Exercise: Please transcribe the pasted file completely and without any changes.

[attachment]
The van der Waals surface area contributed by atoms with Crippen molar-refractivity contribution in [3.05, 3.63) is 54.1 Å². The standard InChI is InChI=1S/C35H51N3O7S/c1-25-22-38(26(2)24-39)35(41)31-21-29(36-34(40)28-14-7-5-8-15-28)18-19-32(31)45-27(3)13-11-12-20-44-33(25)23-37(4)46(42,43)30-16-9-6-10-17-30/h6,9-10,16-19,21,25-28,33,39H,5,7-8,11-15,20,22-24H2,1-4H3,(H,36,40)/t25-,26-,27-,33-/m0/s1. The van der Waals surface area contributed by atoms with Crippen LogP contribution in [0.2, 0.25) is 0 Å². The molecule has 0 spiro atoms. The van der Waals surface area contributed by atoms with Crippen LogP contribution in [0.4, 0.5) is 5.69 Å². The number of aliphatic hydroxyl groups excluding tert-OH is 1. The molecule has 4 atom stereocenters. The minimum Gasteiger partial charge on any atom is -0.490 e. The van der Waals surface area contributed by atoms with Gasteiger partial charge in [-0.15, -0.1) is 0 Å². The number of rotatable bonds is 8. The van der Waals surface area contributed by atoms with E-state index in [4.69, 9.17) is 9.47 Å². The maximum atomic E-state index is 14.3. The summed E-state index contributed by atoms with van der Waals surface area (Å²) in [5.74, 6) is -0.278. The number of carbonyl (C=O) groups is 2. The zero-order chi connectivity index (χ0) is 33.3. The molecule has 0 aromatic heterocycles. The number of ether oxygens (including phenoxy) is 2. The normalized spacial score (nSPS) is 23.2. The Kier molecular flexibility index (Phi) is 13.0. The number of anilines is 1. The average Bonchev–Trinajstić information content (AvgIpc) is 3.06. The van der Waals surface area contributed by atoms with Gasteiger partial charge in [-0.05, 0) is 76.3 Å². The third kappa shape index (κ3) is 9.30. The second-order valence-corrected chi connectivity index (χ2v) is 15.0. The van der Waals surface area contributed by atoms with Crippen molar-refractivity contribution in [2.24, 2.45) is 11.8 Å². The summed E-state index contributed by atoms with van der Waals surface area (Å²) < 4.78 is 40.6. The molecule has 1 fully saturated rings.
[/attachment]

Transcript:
The van der Waals surface area contributed by atoms with Crippen molar-refractivity contribution in [3.05, 3.63) is 54.1 Å². The standard InChI is InChI=1S/C35H51N3O7S/c1-25-22-38(26(2)24-39)35(41)31-21-29(36-34(40)28-14-7-5-8-15-28)18-19-32(31)45-27(3)13-11-12-20-44-33(25)23-37(4)46(42,43)30-16-9-6-10-17-30/h6,9-10,16-19,21,25-28,33,39H,5,7-8,11-15,20,22-24H2,1-4H3,(H,36,40)/t25-,26-,27-,33-/m0/s1. The van der Waals surface area contributed by atoms with Crippen LogP contribution in [0.2, 0.25) is 0 Å². The molecule has 0 spiro atoms. The van der Waals surface area contributed by atoms with Crippen LogP contribution in [0.4, 0.5) is 5.69 Å². The number of aliphatic hydroxyl groups excluding tert-OH is 1. The molecule has 4 atom stereocenters. The minimum Gasteiger partial charge on any atom is -0.490 e. The van der Waals surface area contributed by atoms with Gasteiger partial charge in [-0.15, -0.1) is 0 Å². The number of rotatable bonds is 8. The van der Waals surface area contributed by atoms with E-state index in [4.69, 9.17) is 9.47 Å². The maximum atomic E-state index is 14.3. The summed E-state index contributed by atoms with van der Waals surface area (Å²) in [5.74, 6) is -0.278. The number of carbonyl (C=O) groups is 2. The zero-order chi connectivity index (χ0) is 33.3. The molecule has 0 aromatic heterocycles. The number of ether oxygens (including phenoxy) is 2. The normalized spacial score (nSPS) is 23.2. The Kier molecular flexibility index (Phi) is 13.0. The number of anilines is 1. The average Bonchev–Trinajstić information content (AvgIpc) is 3.06. The van der Waals surface area contributed by atoms with Gasteiger partial charge in [-0.05, 0) is 76.3 Å². The third kappa shape index (κ3) is 9.30. The second-order valence-corrected chi connectivity index (χ2v) is 15.0. The van der Waals surface area contributed by atoms with Crippen molar-refractivity contribution in [2.24, 2.45) is 11.8 Å². The summed E-state index contributed by atoms with van der Waals surface area (Å²) < 4.78 is 40.6. The molecule has 1 fully saturated rings.